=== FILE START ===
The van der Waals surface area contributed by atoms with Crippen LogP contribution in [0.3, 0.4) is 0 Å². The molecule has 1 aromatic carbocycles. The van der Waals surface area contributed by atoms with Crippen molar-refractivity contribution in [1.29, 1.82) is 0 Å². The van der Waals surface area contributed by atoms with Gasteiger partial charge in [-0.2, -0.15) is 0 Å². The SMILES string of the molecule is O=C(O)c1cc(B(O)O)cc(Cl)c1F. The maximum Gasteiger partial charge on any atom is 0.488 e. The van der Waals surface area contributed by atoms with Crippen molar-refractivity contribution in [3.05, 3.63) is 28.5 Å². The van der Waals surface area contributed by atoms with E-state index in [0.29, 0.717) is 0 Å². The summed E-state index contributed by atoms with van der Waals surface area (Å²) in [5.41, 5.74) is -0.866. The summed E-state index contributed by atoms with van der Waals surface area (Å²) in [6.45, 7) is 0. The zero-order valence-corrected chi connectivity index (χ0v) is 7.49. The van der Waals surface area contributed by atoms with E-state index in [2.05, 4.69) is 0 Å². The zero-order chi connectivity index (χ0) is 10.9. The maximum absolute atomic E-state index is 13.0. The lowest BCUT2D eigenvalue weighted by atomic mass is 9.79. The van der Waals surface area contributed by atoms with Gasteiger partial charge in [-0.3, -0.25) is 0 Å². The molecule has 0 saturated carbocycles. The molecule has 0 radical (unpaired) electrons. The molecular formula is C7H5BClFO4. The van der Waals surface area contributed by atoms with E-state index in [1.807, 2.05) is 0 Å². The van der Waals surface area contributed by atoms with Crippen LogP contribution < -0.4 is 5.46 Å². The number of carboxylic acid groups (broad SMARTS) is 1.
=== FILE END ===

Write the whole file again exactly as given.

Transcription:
The van der Waals surface area contributed by atoms with Crippen LogP contribution in [0.3, 0.4) is 0 Å². The molecule has 1 aromatic carbocycles. The van der Waals surface area contributed by atoms with Crippen molar-refractivity contribution in [1.29, 1.82) is 0 Å². The van der Waals surface area contributed by atoms with Gasteiger partial charge in [-0.2, -0.15) is 0 Å². The SMILES string of the molecule is O=C(O)c1cc(B(O)O)cc(Cl)c1F. The maximum Gasteiger partial charge on any atom is 0.488 e. The van der Waals surface area contributed by atoms with Crippen molar-refractivity contribution in [3.05, 3.63) is 28.5 Å². The van der Waals surface area contributed by atoms with E-state index in [0.29, 0.717) is 0 Å². The summed E-state index contributed by atoms with van der Waals surface area (Å²) in [5.41, 5.74) is -0.866. The summed E-state index contributed by atoms with van der Waals surface area (Å²) in [6.45, 7) is 0. The zero-order valence-corrected chi connectivity index (χ0v) is 7.49. The van der Waals surface area contributed by atoms with E-state index in [2.05, 4.69) is 0 Å². The zero-order chi connectivity index (χ0) is 10.9. The maximum absolute atomic E-state index is 13.0. The lowest BCUT2D eigenvalue weighted by atomic mass is 9.79. The van der Waals surface area contributed by atoms with Gasteiger partial charge in [-0.3, -0.25) is 0 Å². The molecule has 0 saturated carbocycles. The molecule has 0 radical (unpaired) electrons. The molecular formula is C7H5BClFO4. The van der Waals surface area contributed by atoms with E-state index in [1.807, 2.05) is 0 Å². The van der Waals surface area contributed by atoms with Crippen LogP contribution < -0.4 is 5.46 Å². The number of carboxylic acid groups (broad SMARTS) is 1.